This article first appeared on The Orange County Register.
Someone may be putting something in the Los Angeles water supply. In the past months, two unlikely L.A.-based presidential contenders — Mayor Eric Garcetti and Disney Chief Robert Iger — have been floated in the media, including in the New York Times.
But before we start worrying about how an L.A.-based president might affect traffic (after all this is the big issue in Southern California), we might want to confront political reality. In both cases, the case for our local heroes’ candidacies is weak at best, and delusional at worst.
The Disney fantasies
The Iger case is, if anything easier to dismiss. Iger can sell himself, like Trump, as a business success story, and with probably far-fewer questionable business transactions. Yet Iger, trying to run as a progressive in an increasingly left-wing Democratic Party, will face numerous challenges that dwarfs those faced by Trump.
Iger, for example, will have to run against the sad record of his company’s self-serving interference in Anaheim. Disney is generally a low-wage employer, and, in Orange County, this can be seen as contributing to the enormous disparity between cost of living and low salaries. I don’t suggest that companies should be primarily social justice warriors, but when a corporate executive runs, he’s going to be subject to their scrutiny.
Other problems also abound. For example, in 2016 the firm laid off 250 of its Orlando tech employees, replacing them with H-1B visas holders from an Indian outsourcing firm, and then, insisted that some train their replacements before being laid off. Let’s just say that won’t play well if Iger had to run against populists like Bernie Sanders, Elizabeth Warren, or even Joe Biden.
Should mayors run the world?
If Iger suffers from Mouse made illusions, Garcetti gets his from urbanist circles, who increasingly maintain that mayors should run the world. This may seem strange given that core cities account for barely a quarter of our major metropolitan population. In the Los Angeles metropolitan area, most of regional growth takes place well outside the urban core. The slow growing city, which was first claimed to have reached four million people in 2008, has still not achieved that number according to the U.S. Census Bureau.
Unfortunately for Garcetti, L.A. makes a hard sell as an exemplar for the economic future. Some cities like New York and San Francisco, have enjoyed robust expansions of employment in the past decade, but not Los Angeles. Overall, notes a recent survey in Wallet Hub of 150 cities in the country in terms of job prospects, ranked Los Angeles 115th well below less hyped places as Irvine, Rancho Cucamonga, Ontario and even Fontana.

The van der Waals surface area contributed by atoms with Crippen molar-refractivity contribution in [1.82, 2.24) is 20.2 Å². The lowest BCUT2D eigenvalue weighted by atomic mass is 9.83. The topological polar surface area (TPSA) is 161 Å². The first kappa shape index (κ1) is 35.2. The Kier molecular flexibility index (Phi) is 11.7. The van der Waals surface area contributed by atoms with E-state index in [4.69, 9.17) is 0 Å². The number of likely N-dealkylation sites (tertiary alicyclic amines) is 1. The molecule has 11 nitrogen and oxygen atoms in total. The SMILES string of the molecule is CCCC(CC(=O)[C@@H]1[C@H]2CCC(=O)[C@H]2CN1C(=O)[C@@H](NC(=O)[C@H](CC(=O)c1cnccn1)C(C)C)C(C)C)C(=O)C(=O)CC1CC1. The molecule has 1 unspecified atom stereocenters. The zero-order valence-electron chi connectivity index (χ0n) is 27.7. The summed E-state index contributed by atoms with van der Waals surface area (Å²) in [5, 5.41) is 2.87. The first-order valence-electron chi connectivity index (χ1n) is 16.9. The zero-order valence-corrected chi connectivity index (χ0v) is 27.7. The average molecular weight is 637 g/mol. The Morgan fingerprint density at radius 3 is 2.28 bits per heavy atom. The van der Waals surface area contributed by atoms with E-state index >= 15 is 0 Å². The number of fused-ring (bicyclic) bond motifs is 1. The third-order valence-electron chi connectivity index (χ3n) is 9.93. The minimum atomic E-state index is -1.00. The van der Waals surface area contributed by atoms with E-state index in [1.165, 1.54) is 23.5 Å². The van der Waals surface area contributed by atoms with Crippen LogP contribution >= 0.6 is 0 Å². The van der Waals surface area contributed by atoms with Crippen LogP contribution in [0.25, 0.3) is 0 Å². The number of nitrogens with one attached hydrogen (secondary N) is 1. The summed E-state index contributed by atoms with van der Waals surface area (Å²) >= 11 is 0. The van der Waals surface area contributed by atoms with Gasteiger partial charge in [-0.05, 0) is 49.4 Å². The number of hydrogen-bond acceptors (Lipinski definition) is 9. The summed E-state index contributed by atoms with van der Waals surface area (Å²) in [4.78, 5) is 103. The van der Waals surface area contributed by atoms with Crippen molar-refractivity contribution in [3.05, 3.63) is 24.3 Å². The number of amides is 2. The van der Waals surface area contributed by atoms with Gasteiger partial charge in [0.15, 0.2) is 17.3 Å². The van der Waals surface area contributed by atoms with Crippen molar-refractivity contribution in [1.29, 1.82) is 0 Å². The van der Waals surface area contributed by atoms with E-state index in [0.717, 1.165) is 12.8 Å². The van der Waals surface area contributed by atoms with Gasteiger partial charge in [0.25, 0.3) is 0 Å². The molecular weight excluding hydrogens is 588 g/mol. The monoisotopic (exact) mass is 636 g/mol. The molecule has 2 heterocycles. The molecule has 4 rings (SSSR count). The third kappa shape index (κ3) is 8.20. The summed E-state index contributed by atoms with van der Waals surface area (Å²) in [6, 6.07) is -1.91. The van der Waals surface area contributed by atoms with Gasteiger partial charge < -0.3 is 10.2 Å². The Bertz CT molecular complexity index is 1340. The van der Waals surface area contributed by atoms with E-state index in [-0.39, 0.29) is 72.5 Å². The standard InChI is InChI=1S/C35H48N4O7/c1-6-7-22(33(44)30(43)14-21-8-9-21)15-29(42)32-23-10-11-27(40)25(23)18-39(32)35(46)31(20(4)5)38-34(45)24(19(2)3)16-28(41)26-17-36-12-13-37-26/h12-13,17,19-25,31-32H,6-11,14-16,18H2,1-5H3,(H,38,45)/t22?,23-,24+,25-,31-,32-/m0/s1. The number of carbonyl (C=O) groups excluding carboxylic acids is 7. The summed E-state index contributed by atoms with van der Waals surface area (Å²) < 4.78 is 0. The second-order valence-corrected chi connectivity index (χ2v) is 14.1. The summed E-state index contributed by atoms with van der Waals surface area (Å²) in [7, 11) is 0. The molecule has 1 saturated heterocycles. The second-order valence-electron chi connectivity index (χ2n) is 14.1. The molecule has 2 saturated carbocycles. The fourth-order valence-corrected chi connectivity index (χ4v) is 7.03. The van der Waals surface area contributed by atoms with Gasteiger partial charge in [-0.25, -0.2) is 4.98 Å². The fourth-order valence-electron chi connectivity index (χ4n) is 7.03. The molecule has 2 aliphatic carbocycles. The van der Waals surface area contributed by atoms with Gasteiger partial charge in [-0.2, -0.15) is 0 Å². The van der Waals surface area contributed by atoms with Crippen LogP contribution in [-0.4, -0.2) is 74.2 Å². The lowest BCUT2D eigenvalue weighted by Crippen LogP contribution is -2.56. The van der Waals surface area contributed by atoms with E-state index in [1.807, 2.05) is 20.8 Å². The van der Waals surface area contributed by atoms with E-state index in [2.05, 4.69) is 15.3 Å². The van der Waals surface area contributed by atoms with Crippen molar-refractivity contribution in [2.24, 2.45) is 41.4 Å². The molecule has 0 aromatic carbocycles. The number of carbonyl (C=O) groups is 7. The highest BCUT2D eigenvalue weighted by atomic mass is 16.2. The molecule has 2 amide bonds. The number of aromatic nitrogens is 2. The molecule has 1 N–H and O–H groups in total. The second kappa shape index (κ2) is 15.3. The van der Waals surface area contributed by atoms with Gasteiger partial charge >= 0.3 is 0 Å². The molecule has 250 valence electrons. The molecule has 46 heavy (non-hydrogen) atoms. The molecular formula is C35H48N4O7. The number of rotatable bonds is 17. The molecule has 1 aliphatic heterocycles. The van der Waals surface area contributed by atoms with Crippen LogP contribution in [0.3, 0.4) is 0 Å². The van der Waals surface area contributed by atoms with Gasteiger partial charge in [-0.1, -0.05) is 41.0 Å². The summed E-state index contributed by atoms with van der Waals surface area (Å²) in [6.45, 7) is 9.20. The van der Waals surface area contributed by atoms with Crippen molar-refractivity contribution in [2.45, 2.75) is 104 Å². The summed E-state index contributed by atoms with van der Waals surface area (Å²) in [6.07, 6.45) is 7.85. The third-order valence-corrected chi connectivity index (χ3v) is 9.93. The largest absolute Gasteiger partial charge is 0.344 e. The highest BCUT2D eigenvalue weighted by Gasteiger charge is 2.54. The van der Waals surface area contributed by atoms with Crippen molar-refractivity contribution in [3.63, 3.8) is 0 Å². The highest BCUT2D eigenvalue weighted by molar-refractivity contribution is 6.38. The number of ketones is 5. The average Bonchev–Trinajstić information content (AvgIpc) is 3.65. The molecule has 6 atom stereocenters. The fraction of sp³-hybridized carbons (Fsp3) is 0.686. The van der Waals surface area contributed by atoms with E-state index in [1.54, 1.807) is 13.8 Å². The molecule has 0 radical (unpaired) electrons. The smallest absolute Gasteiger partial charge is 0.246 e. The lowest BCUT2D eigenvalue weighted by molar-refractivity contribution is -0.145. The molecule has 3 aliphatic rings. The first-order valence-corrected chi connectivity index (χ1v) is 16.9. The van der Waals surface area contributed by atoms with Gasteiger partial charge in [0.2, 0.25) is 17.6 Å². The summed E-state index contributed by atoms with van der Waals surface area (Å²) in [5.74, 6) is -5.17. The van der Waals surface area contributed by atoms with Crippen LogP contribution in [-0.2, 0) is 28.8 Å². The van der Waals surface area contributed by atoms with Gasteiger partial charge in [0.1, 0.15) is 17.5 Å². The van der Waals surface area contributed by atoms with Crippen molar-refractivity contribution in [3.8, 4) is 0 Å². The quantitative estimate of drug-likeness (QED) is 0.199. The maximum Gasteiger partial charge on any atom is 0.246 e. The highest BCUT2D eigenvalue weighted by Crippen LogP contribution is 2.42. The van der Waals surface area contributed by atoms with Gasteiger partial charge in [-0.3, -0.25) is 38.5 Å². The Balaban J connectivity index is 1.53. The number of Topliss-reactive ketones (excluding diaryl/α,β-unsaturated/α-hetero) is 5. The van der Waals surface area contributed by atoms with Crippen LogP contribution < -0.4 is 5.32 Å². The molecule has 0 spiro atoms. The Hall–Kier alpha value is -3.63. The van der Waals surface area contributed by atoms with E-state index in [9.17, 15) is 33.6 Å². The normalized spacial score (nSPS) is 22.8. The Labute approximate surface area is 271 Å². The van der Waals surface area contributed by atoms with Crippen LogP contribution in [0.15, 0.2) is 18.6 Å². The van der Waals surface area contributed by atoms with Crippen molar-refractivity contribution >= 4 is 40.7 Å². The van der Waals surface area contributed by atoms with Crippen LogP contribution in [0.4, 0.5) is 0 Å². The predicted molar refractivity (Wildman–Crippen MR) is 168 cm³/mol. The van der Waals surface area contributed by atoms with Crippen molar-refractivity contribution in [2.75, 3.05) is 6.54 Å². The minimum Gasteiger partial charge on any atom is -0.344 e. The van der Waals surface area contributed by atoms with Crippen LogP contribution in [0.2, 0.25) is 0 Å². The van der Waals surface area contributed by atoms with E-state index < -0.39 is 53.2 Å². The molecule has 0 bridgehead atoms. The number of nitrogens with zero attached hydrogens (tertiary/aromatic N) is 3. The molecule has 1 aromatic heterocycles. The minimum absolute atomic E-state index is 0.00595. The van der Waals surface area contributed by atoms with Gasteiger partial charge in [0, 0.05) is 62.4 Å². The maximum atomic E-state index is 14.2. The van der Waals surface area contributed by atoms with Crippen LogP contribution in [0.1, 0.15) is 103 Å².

Garcetti’s has tried to sell L.A.’s “silicon beach” as a hot tech location but, despite the success around the now faltering Snapchat, overall STEM growth over the past decade has been slightly negative. Remarkably for a one-time tech behemoth, the county now has less STEM employment per capita than the national average. At the same time, rankings of inequality and poverty, as measured by urban theorist Richard Florida, place the L.A. area, which includes the surrounding communities, dead last among the 20 largest metros. Overall the poverty rate in both the city proper and in the riot zone is higher now than before the 1992 riots.
Has Garcetti’s density agenda paid off elsewhere? One in four Angelinos, according to a recent UCLA study, spend half their income on rent, the highest again of any major metro.
Garcetti’s backers praise pro-density policies and hail him as a crusader against sprawl. But ordinary citizens are less enthused about his policies for narrowing streets, which has not only slowed traffic but also seen an increase in accidents; congested traffic also tends to generate more greenhouse gas. Garcetti gets kudos for his transit fixation but last year Los Angeles accounted for almost one-quarter of the strong national decline in transit ridership; in the period spanning his first term, Los Angeles lost 113 million annual rides, 16.6 percent of its 2014 ridership.
Read the rest of the article at The Orange County Register.